Lean – illustration of a man from behind, standing on the bow of a ship with a storm raging in front of them and a little devil on his shoulder. The illustrations is in tones of green, blue and purple.
Illustration: Benjamin Tejero

I Was a Lean Addict For 8 Years. Now My Memories Mean Nothing

“It's a little demon whispering in my ear that I constantly have to fight against."
Lola Buscemi
Paris, FR
illustrated by Benjamin Tejero

A version of this article originally appeared on VICE Belgium.

Lean (AKA purple drank) is to rap today what heroin was to 80s and 90s rock and roll. Over the past two decades, this cough-syrup-based concoction has taken over the scene, starting with artists in Houston and slowly spreading to other parts of the world. The main ingredient that gets you high is codeine, an opiate that’s used both as a cough suppressant, and to treat pain and diarrhoea.


In the UK, codeine is available over-the-counter in small doses, as well as on prescription. If you mix it with a fizzy drink and allergy medication, you’ll feel a little high for four to six hours. But the effects won’t completely wear off for up to 48 hours.

Lean mainly reduces anxiety and creates a sense of slight euphoria. It can also cause drowsiness and even a feeling of dissociation from the body, though. Another side effect is what gives the drug its name: People tend to slouch or lean to the side when they drink it. In cases of severe misuse, it can lead to hallucinations, seizures, slower heart rate, slower breathing and blurry vision, too.

“If I had to summarise my history with drugs as a metaphor, it would be a bit like the anime One Piece,” says Jonathan, a 30-something musician based in Belgium, who’s asked to use an alias to protect his career. “It's as if I was on a boat with my buddies and we discovered a new thing: codeine. We're on this journey, until the critical moment when the entire crew sees the storm approaching. Sensing impending doom, everyone gradually leaves except me, the only fool left on the boat.”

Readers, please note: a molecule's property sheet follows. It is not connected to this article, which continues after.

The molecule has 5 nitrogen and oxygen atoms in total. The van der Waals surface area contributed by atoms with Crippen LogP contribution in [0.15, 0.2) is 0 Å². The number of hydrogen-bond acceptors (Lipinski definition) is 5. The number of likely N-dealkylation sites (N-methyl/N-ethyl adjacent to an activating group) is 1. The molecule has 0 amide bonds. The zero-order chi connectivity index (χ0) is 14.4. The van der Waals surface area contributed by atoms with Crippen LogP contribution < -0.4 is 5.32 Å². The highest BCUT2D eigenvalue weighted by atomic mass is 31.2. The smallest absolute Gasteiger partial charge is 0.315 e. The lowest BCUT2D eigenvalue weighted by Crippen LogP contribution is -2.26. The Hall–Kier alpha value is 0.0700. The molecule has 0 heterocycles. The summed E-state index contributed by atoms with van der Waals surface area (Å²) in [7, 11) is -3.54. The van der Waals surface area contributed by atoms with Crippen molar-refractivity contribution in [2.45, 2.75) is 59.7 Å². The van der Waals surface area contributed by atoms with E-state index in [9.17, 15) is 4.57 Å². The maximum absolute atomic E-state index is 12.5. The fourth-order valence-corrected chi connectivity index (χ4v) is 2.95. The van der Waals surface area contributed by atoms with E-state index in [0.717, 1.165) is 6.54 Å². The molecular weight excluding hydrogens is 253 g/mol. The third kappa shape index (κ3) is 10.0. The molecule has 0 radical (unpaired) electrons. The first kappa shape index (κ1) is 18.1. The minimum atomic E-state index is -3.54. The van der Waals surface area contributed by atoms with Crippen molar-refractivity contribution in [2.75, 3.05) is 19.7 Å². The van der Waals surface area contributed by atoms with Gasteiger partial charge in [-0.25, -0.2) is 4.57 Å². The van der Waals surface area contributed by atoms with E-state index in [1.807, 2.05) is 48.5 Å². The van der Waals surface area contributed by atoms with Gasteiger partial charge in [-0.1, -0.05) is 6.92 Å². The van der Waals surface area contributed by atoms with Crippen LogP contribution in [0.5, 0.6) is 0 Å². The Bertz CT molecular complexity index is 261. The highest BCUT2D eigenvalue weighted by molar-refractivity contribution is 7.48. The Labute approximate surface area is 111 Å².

Jonathan began doing lean back in 2015 when he noticed a lot of artists he liked mentioning it in songs, videos and on social media. In Belgium, codeine is only available on prescription, but a friend of his got his hands on cough syrup through his grandma in Spain, and smuggled it on the plane in tiny travel-size containers. “We started trying it, and I loved it,” he says. “I’ve always tend to take things to the extreme, and when I really like something I tend to overindulge. From that moment on, everything escalated.”


Growing up, Jonathan never thought he’d end up developing a toxic relationship with a prescription drug. His mum was the hippy, everything-organic-type who always saw meds as sketchy. This attitude stuck with him, too – even now, he avoids taking drugs when he’s sick. But the fact that all his favourite artists were doing lean back then just made it seem cooler.

“During that first period, we were taking codeine recreationally, but maybe I was doing it a bit more than the others,” he says. This was a pretty busy time in his professional life – he was touring every six months, and would often request to have his syrup on location for when he arrived.

“Since I was part of a group, I didn't necessarily need to talk much,” he says. “I could let the others take the spotlight while I was high. I liked that kind of mysterious vibe, it fit perfectly with the whole thing.” Although Jonathan was still leaning regularly, the tour schedule meant he had to take breaks from it every once in a while. “Codeine isn't like weed, where the next day you still feel a bit groggy,” he says. “Each dose takes away 48 hours of your life. When you add them up, it's a lot of time wasted in a year.”

One day, when Jonathan was in Montreal for a festival, his mum came across his Instagram account where he often publicly showed himself using. “She sent me a message saying that I was embarrassing her, and it really hit me hard,” he says. “But I didn't stop at all. I just stopped showing it on social media. I was obsessed with it.”